Table 4 Descriptive statistics of obtained by the Mother’s Autonomy in Decision Making (MADM) scale for both scoring the relation with the midwife and the obstetrician

Statistical inference between different characteristics and the MADM scores obtained by midwives and obstetricians occurred by means of a linear mixed-effects model, since every mother scored both the midwife and the obstetrician. A random intercept per mother was entered into the model to include the level of clustering (pairedness) between these two measures. Estimates of the characteristics in relation with the MADM score can be found in Table 5.

Table 5 Linear mixed-effects model estimates for the MADM scores after backwards model selection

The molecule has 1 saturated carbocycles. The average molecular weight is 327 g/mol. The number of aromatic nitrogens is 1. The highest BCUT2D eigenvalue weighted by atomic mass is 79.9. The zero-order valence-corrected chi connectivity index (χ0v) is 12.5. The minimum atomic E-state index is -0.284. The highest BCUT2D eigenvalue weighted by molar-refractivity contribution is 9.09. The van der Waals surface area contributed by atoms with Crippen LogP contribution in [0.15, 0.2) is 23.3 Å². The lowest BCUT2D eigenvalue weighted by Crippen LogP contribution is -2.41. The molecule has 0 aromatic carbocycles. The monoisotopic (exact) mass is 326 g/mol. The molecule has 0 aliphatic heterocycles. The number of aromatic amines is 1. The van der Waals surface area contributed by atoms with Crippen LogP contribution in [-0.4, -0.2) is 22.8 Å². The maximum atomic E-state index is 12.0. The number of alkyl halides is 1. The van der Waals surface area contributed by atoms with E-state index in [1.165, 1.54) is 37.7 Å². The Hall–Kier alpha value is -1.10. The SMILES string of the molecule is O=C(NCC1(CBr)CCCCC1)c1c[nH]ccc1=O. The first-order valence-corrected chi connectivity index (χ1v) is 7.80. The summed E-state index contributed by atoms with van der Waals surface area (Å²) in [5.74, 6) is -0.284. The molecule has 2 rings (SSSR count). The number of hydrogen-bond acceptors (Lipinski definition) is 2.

Here we observed that on average the MADM score for the midwife is 10.889 (± 0.452) higher than that for the obstetrician (p < 0.001). When the perceived self-control during labour and birth, measured by the LAS scale, was higher also the MADM scored higher (p = 0.003). When the LAS subscale scored one unit higher, the MADM score increased on average by 0.068 (± 0.023). When the perceived quality of care received, measured by the PCQ scale, was higher also the MADM scored higher (p < 0.001). When the PCQ subscale scored one unit higher, the MADM score increased on average by 0.490 (± 0.047). Receiving epidural analgesia during childbirth resulted in an average increase of 1.114 (± 0.500) compared to no epidural analgesia (p = 0.026). If the mother indicated to be better informed about the normal course of childbirth, the average MADM score was higher (p < 0.001). When comparing the neutral answer to that question to the category that agreed with the statement, an average decrease of 1.504 (±0.724) in MADM was observed (p < 0.038). Comparing the mothers who did not agree to the mothers who do agree, we observed that the mothers who did not agree have a decrease of on average 4.070 (± 0.863) on the MADM scale.